Housing has been a hot topic in Washington this week, as two House subcommittees heard testimony from the housing industry and experts about the soon-to-expire $8,000 housing tax credit and the White House is said to be looking hard at extending the credit.

As expected, both the NAHB and the National Association of Realtors (NAR) strongly advocated extending the credit into 2010 to support the housing market and the economic recovery. "Without Congressional action now, the market may freeze again--possibly as soon as this month," Boyd Campbell, a Maryland real estate agent, warned during a hearing today by the House Subcommittee on Housing and Community Opportunity. (The National Lumber & Building Material Dealers Association also has endorsed an extension and expansion of the tax credit.)

On Wednesday, Oct. 7, Joseph L. Canfora, an NAR regional vice president for New York, New Jersey, and Pennsylvania, sounded a similar note during a House Small Business Committee hearing. (See witness list and testimony) "The threats of more foreclosed property coming to market, combined with the mortgage-rate resets and growing unemployment are simply too great to take a wait-and-see approach," he said. "The best available tool for sustaining the gains that have been made will soon expire as of Dec. 1, 2009."

Also Wednesday, several White House officials said the administration is leaning toward asking Congress to extend the $8,000 tax credit for first-time buyers into next year, though a final decision apparently hasn't been made, Builder editorial director Boyce Thompson wrote in his blog. And in another blog published late Thursday, Big Builder editor John McManus quoted informed sources on Capitol Hill as indicating that the Nov. 30 sunset of the American Reinvestment and Recovery Act tax credit for first-time home buyers "will more than likely lead to the 'sunrise' of at least an equal measure through at least the spring of 2010."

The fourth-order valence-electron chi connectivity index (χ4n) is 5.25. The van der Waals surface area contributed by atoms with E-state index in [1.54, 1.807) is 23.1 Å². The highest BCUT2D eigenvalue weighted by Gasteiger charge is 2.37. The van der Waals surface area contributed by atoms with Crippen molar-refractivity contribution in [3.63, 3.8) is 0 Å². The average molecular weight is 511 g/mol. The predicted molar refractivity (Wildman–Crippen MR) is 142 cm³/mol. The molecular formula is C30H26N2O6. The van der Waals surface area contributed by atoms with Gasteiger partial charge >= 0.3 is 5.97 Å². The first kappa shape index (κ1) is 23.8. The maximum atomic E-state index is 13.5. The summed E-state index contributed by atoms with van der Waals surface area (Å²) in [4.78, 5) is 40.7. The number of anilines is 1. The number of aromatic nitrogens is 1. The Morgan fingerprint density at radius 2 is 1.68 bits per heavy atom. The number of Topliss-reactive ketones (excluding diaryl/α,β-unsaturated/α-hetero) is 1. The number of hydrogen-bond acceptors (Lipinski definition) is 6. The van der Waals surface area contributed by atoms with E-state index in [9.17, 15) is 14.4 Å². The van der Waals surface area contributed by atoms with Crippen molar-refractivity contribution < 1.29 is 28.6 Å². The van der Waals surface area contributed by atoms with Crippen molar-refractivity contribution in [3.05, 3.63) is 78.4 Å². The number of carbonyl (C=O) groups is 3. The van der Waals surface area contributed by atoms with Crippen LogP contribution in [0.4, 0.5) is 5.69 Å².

Some economists and pundits have advocated simply letting the tax credit expire, arguing it has spurred relatively little additional demand relative to the program's $15 billion cost.

Others disagree. "According to recent surveys of real estate agents by Campbell Surveys, about 1.6 million of the 3.9 million homes sold through mid-September went to first-time homebuyers. If one extrapolates these numbers, first-time homebuyers will total about two million in 2009. About 400,000 of these, according to the survey's methodology, will be incremental buyers-that is, buyers who would not have bought a home this year without the tax credit," Patrick Newport, U.S. economist at IHS Global Insight, testified Thursday at the Housing and Community Opportunity subcommittee hearing. "The impact of the tax credit, thus, is not trivial."

Newport would get no argument there from Pamela Volm, the president of Annapolis Contracting in Maryland, who said the credit has been like "oxygen" to her employees and customers. In her testimony Wednesday before the Small Business Committee, she shared how her company, which employed 37 people at its peak, has been affected by the housing downturn since 2006.

"Our jobs dried up in the residential market," she said. "We dropped to 20 employees. The framing crews we had employed went from 12- to 16-man crews to four to five [people]. Clients canceled jobs [and] condensed their subcontractor base, banks pulled funding, and the small--but successful--firm we had built over the past six years faced the critical question of whether we could even survive.